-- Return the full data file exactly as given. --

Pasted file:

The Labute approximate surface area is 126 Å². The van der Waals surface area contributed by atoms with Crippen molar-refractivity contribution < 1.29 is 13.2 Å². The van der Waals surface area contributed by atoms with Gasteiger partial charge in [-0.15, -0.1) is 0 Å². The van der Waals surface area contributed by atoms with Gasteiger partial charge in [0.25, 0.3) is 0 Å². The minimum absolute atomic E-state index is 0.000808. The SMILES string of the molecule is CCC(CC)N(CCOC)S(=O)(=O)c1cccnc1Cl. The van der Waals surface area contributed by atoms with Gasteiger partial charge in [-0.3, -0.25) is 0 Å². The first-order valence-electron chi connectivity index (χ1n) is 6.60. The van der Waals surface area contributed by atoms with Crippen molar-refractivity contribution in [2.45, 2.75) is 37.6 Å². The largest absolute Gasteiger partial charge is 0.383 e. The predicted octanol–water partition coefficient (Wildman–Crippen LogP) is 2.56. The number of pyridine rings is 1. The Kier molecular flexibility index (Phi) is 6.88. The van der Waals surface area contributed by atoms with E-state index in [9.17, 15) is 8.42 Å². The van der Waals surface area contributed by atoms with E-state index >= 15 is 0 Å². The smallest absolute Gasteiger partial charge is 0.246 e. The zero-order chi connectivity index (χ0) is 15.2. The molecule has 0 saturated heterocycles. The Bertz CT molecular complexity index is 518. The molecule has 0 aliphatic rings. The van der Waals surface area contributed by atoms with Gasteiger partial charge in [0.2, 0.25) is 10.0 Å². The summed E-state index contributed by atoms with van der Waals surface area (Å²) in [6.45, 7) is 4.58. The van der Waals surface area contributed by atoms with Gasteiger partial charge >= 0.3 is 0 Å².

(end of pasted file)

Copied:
The Labute approximate surface area is 126 Å². The van der Waals surface area contributed by atoms with Crippen molar-refractivity contribution < 1.29 is 13.2 Å². The van der Waals surface area contributed by atoms with Gasteiger partial charge in [-0.15, -0.1) is 0 Å². The van der Waals surface area contributed by atoms with Gasteiger partial charge in [0.25, 0.3) is 0 Å². The minimum absolute atomic E-state index is 0.000808. The SMILES string of the molecule is CCC(CC)N(CCOC)S(=O)(=O)c1cccnc1Cl. The van der Waals surface area contributed by atoms with Gasteiger partial charge in [-0.3, -0.25) is 0 Å². The first-order valence-electron chi connectivity index (χ1n) is 6.60. The van der Waals surface area contributed by atoms with Crippen molar-refractivity contribution in [2.45, 2.75) is 37.6 Å². The largest absolute Gasteiger partial charge is 0.383 e. The predicted octanol–water partition coefficient (Wildman–Crippen LogP) is 2.56. The number of pyridine rings is 1. The Kier molecular flexibility index (Phi) is 6.88. The van der Waals surface area contributed by atoms with E-state index in [9.17, 15) is 8.42 Å². The van der Waals surface area contributed by atoms with E-state index >= 15 is 0 Å². The smallest absolute Gasteiger partial charge is 0.246 e. The zero-order chi connectivity index (χ0) is 15.2. The molecule has 0 saturated heterocycles. The Bertz CT molecular complexity index is 518. The molecule has 0 aliphatic rings. The van der Waals surface area contributed by atoms with Gasteiger partial charge in [0.2, 0.25) is 10.0 Å². The summed E-state index contributed by atoms with van der Waals surface area (Å²) in [6.45, 7) is 4.58. The van der Waals surface area contributed by atoms with Gasteiger partial charge >= 0.3 is 0 Å².